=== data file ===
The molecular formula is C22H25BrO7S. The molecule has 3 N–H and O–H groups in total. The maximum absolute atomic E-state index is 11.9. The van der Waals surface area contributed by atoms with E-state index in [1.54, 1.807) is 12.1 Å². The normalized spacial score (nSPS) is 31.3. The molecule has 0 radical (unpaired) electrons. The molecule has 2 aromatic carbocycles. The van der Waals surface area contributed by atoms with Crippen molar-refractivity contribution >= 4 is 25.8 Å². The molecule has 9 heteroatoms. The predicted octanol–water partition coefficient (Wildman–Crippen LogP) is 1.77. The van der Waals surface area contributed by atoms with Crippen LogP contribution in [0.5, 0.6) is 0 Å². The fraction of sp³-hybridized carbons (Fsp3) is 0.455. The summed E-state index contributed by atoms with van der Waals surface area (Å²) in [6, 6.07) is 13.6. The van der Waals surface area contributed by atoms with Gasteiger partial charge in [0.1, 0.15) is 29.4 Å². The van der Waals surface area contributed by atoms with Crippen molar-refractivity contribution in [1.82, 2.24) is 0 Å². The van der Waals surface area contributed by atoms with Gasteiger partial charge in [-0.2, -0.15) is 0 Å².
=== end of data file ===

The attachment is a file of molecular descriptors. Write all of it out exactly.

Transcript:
The molecular formula is C22H25BrO7S. The molecule has 3 N–H and O–H groups in total. The maximum absolute atomic E-state index is 11.9. The van der Waals surface area contributed by atoms with E-state index in [1.54, 1.807) is 12.1 Å². The normalized spacial score (nSPS) is 31.3. The molecule has 0 radical (unpaired) electrons. The molecule has 2 aromatic carbocycles. The van der Waals surface area contributed by atoms with Crippen molar-refractivity contribution >= 4 is 25.8 Å². The molecule has 9 heteroatoms. The predicted octanol–water partition coefficient (Wildman–Crippen LogP) is 1.77. The van der Waals surface area contributed by atoms with Crippen LogP contribution in [0.5, 0.6) is 0 Å². The fraction of sp³-hybridized carbons (Fsp3) is 0.455. The summed E-state index contributed by atoms with van der Waals surface area (Å²) in [6, 6.07) is 13.6. The van der Waals surface area contributed by atoms with Gasteiger partial charge in [0.1, 0.15) is 29.4 Å². The van der Waals surface area contributed by atoms with Crippen molar-refractivity contribution in [1.82, 2.24) is 0 Å². The van der Waals surface area contributed by atoms with Gasteiger partial charge in [-0.2, -0.15) is 0 Å².